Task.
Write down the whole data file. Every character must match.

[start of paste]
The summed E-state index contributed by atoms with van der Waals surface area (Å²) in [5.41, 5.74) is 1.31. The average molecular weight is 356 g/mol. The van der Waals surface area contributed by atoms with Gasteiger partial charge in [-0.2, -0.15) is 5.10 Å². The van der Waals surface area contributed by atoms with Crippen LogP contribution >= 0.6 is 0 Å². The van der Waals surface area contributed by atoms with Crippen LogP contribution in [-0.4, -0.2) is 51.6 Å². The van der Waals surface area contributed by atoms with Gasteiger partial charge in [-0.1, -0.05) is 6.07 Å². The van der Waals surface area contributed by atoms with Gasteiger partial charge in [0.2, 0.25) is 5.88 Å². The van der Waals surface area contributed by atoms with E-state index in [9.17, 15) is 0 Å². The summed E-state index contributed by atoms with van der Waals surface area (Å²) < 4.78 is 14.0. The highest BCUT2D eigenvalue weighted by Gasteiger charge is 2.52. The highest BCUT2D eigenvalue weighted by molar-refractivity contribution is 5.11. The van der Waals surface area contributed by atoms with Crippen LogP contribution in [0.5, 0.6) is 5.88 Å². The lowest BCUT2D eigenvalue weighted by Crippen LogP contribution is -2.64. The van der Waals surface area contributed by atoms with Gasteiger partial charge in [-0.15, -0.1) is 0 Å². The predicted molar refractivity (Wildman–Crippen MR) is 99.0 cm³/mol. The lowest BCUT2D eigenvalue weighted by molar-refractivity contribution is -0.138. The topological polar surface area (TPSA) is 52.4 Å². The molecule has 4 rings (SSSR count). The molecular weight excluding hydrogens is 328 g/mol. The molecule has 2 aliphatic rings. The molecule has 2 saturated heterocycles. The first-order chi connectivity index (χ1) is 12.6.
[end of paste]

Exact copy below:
The summed E-state index contributed by atoms with van der Waals surface area (Å²) in [5.41, 5.74) is 1.31. The average molecular weight is 356 g/mol. The van der Waals surface area contributed by atoms with Gasteiger partial charge in [-0.2, -0.15) is 5.10 Å². The van der Waals surface area contributed by atoms with Crippen LogP contribution >= 0.6 is 0 Å². The van der Waals surface area contributed by atoms with Crippen LogP contribution in [-0.4, -0.2) is 51.6 Å². The van der Waals surface area contributed by atoms with Gasteiger partial charge in [-0.1, -0.05) is 6.07 Å². The van der Waals surface area contributed by atoms with Gasteiger partial charge in [0.2, 0.25) is 5.88 Å². The van der Waals surface area contributed by atoms with E-state index in [9.17, 15) is 0 Å². The summed E-state index contributed by atoms with van der Waals surface area (Å²) < 4.78 is 14.0. The highest BCUT2D eigenvalue weighted by Gasteiger charge is 2.52. The highest BCUT2D eigenvalue weighted by molar-refractivity contribution is 5.11. The van der Waals surface area contributed by atoms with Crippen LogP contribution in [0.5, 0.6) is 5.88 Å². The lowest BCUT2D eigenvalue weighted by Crippen LogP contribution is -2.64. The van der Waals surface area contributed by atoms with Gasteiger partial charge in [-0.15, -0.1) is 0 Å². The predicted molar refractivity (Wildman–Crippen MR) is 99.0 cm³/mol. The lowest BCUT2D eigenvalue weighted by molar-refractivity contribution is -0.138. The topological polar surface area (TPSA) is 52.4 Å². The molecule has 4 rings (SSSR count). The molecular weight excluding hydrogens is 328 g/mol. The molecule has 2 aliphatic rings. The molecule has 2 saturated heterocycles. The first-order chi connectivity index (χ1) is 12.6.